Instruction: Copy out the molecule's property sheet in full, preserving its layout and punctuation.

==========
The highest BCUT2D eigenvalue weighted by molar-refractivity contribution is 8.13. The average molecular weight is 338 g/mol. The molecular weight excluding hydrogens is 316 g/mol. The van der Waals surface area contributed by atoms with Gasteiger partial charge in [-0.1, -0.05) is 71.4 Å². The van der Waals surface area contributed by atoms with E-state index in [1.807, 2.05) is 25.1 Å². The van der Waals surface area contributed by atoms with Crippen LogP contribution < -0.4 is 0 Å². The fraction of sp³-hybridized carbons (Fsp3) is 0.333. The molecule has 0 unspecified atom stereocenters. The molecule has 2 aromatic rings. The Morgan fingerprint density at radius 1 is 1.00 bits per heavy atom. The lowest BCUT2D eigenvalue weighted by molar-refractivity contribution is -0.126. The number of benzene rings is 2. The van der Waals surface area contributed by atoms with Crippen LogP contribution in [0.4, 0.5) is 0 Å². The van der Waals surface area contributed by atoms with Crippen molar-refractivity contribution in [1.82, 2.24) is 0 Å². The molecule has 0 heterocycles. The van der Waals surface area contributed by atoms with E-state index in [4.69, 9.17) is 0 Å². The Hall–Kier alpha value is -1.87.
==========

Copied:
The highest BCUT2D eigenvalue weighted by molar-refractivity contribution is 8.13. The average molecular weight is 338 g/mol. The molecular weight excluding hydrogens is 316 g/mol. The van der Waals surface area contributed by atoms with Gasteiger partial charge in [-0.1, -0.05) is 71.4 Å². The van der Waals surface area contributed by atoms with E-state index in [1.807, 2.05) is 25.1 Å². The van der Waals surface area contributed by atoms with Crippen LogP contribution < -0.4 is 0 Å². The fraction of sp³-hybridized carbons (Fsp3) is 0.333. The molecule has 0 unspecified atom stereocenters. The molecule has 2 aromatic rings. The Morgan fingerprint density at radius 1 is 1.00 bits per heavy atom. The lowest BCUT2D eigenvalue weighted by molar-refractivity contribution is -0.126. The number of benzene rings is 2. The van der Waals surface area contributed by atoms with Crippen LogP contribution in [0.4, 0.5) is 0 Å². The van der Waals surface area contributed by atoms with Crippen molar-refractivity contribution in [1.82, 2.24) is 0 Å². The molecule has 0 heterocycles. The van der Waals surface area contributed by atoms with E-state index in [4.69, 9.17) is 0 Å². The Hall–Kier alpha value is -1.87.